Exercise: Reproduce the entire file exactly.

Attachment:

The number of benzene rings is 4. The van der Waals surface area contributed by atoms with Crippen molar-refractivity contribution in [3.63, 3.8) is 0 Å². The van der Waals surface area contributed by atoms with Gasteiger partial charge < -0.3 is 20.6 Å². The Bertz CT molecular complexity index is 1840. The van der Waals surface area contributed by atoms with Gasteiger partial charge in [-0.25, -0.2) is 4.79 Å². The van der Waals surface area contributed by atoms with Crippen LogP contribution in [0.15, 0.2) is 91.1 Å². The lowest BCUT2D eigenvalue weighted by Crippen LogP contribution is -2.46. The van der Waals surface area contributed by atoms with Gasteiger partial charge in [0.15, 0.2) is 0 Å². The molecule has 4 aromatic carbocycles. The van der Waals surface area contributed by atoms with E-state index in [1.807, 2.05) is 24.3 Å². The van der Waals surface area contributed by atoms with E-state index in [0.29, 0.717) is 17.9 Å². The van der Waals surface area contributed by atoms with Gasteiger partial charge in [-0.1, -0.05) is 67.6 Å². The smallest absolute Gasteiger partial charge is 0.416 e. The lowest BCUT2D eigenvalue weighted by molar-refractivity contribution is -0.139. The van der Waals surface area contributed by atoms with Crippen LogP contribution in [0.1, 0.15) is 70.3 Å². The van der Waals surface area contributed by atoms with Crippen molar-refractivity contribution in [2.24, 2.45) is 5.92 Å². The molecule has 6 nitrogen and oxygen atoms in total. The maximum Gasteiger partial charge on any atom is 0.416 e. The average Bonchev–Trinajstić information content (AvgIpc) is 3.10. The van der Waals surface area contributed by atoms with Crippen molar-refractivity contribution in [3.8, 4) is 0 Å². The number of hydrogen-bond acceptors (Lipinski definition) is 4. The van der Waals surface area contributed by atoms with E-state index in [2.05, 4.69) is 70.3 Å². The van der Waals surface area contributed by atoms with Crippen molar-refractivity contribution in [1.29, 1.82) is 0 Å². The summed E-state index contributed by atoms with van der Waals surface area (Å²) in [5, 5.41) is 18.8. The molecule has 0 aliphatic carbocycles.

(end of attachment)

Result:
The number of benzene rings is 4. The van der Waals surface area contributed by atoms with Crippen molar-refractivity contribution in [3.63, 3.8) is 0 Å². The van der Waals surface area contributed by atoms with Gasteiger partial charge < -0.3 is 20.6 Å². The Bertz CT molecular complexity index is 1840. The van der Waals surface area contributed by atoms with Gasteiger partial charge in [-0.25, -0.2) is 4.79 Å². The van der Waals surface area contributed by atoms with Crippen LogP contribution in [0.15, 0.2) is 91.1 Å². The lowest BCUT2D eigenvalue weighted by Crippen LogP contribution is -2.46. The van der Waals surface area contributed by atoms with Gasteiger partial charge in [0.15, 0.2) is 0 Å². The molecule has 4 aromatic carbocycles. The van der Waals surface area contributed by atoms with E-state index in [1.807, 2.05) is 24.3 Å². The van der Waals surface area contributed by atoms with E-state index in [0.29, 0.717) is 17.9 Å². The van der Waals surface area contributed by atoms with Gasteiger partial charge in [-0.1, -0.05) is 67.6 Å². The smallest absolute Gasteiger partial charge is 0.416 e. The lowest BCUT2D eigenvalue weighted by molar-refractivity contribution is -0.139. The van der Waals surface area contributed by atoms with Crippen LogP contribution in [0.1, 0.15) is 70.3 Å². The van der Waals surface area contributed by atoms with Crippen molar-refractivity contribution in [2.24, 2.45) is 5.92 Å². The molecule has 6 nitrogen and oxygen atoms in total. The maximum Gasteiger partial charge on any atom is 0.416 e. The average Bonchev–Trinajstić information content (AvgIpc) is 3.10. The van der Waals surface area contributed by atoms with Crippen molar-refractivity contribution in [3.8, 4) is 0 Å². The number of hydrogen-bond acceptors (Lipinski definition) is 4. The van der Waals surface area contributed by atoms with E-state index in [2.05, 4.69) is 70.3 Å². The van der Waals surface area contributed by atoms with Crippen molar-refractivity contribution in [1.29, 1.82) is 0 Å². The summed E-state index contributed by atoms with van der Waals surface area (Å²) in [5, 5.41) is 18.8. The molecule has 0 aliphatic carbocycles.